Things to Consider when Purchasing Boat Insurance

Nearly half of all boating accidents result in injuries. And even if you have a long history of captaining a boat, something that you’ve been doing for decades, an accident can result  by someone who is recklessly piloting another boat that collides with your vessel. Oftentimes, people who don’t have the essential skills to drive a boat take it upon themselves to do so without considering the inherent risks. He or she might be a little unsteady on the water, or don’t know what they need to do when another vessel gets too close.

Furthermore, many may not even have any boat insurance coverage. Statistics show that forty percent of boaters are uninsured. That’s why, as the owner of a boat you need to ensure that you have the necessary coverage in place to protect your craft from bow to stern. There are policies available that will also cover your gear and accessories, as well, including everything from anchors, skis, fishing gear, and more.

Boat insurance can be added to a homeowner’s policy, or purchased separately from an independent insurance agent or directly from a marine insurance specialist. Buying a policy through a reputable agent or directly from a marine insurer specialist is likely the best option, since many homeowner’s policies often limit what is covered or may not provide some of the marine related coverages (like salvage recovery).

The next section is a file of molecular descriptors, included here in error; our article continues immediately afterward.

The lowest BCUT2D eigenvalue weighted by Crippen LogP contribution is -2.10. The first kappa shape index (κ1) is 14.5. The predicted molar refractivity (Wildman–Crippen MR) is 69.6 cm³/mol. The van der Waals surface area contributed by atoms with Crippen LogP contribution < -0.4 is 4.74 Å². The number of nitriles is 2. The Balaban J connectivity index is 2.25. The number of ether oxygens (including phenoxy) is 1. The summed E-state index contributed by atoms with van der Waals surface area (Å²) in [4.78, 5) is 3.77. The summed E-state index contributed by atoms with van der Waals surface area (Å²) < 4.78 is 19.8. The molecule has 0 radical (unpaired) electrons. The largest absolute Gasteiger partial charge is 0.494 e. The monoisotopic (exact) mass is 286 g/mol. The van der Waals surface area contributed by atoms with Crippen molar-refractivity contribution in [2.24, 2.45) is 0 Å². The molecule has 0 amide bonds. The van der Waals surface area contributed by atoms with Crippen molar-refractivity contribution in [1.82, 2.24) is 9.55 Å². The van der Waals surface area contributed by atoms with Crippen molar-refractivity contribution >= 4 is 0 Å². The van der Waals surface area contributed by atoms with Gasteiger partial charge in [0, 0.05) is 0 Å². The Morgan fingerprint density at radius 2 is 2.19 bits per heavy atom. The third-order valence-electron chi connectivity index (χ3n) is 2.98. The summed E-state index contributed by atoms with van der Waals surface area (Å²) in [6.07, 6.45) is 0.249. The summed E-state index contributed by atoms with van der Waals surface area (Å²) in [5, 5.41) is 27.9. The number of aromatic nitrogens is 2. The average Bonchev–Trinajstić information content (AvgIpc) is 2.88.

Agreed Value vs. Actual Cash Value  

These are the two main choices for boat insurance agency Orlando and depreciation is what sets them apart. An “Agreed Value” policy costs more but it also pays more (it will cover the stated value of the policy in the event of a total loss). For example, a total loss on a $50,000 agreed value policy would pay you $50,000.

More importantly, in the event of a partial loss an Agreed Value policy replaces most items on a “new for old” basis. Depending on the carrier, this means with little or no depreciation. Therefore, a claim for a stolen GPS device would replace it with a new, comparably priced GPS.

“Actual Cash Value” policies cost less, but only pay up to the actual cash value at the time the boat or property was lost. In this case depreciation is factored in on all losses. For less expensive boats or when there isn’t a concern about a total loss, Actual Cash Value policies will probably be sufficient. Consider what the value of the boat is, and all of the items contained therein, when making a decision about what type, and how much boat insurance will be required.

Frank

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